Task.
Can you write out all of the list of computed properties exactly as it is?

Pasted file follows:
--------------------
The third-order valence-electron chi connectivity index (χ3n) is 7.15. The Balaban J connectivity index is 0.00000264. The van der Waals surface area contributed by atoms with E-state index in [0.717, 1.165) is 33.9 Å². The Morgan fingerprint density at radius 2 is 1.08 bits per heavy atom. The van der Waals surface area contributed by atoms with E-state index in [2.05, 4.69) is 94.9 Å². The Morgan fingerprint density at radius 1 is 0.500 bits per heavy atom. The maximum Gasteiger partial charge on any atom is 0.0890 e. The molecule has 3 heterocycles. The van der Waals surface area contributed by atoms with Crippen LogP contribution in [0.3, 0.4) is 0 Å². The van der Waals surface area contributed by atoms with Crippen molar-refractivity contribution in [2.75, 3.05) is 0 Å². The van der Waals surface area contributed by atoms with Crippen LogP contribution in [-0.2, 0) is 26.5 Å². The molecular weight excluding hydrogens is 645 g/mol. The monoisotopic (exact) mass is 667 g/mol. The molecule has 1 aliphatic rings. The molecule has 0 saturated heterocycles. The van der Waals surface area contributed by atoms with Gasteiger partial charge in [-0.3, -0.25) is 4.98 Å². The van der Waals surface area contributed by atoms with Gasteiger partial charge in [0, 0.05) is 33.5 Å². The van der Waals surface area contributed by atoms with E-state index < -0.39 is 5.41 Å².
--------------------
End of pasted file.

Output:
The third-order valence-electron chi connectivity index (χ3n) is 7.15. The Balaban J connectivity index is 0.00000264. The van der Waals surface area contributed by atoms with E-state index in [0.717, 1.165) is 33.9 Å². The Morgan fingerprint density at radius 2 is 1.08 bits per heavy atom. The van der Waals surface area contributed by atoms with E-state index in [2.05, 4.69) is 94.9 Å². The Morgan fingerprint density at radius 1 is 0.500 bits per heavy atom. The maximum Gasteiger partial charge on any atom is 0.0890 e. The molecule has 3 heterocycles. The van der Waals surface area contributed by atoms with Crippen LogP contribution in [0.3, 0.4) is 0 Å². The van der Waals surface area contributed by atoms with Crippen molar-refractivity contribution in [2.75, 3.05) is 0 Å². The van der Waals surface area contributed by atoms with Crippen LogP contribution in [-0.2, 0) is 26.5 Å². The molecular weight excluding hydrogens is 645 g/mol. The monoisotopic (exact) mass is 667 g/mol. The molecule has 1 aliphatic rings. The molecule has 0 saturated heterocycles. The van der Waals surface area contributed by atoms with Gasteiger partial charge in [-0.3, -0.25) is 4.98 Å². The van der Waals surface area contributed by atoms with Gasteiger partial charge in [0, 0.05) is 33.5 Å². The van der Waals surface area contributed by atoms with E-state index < -0.39 is 5.41 Å².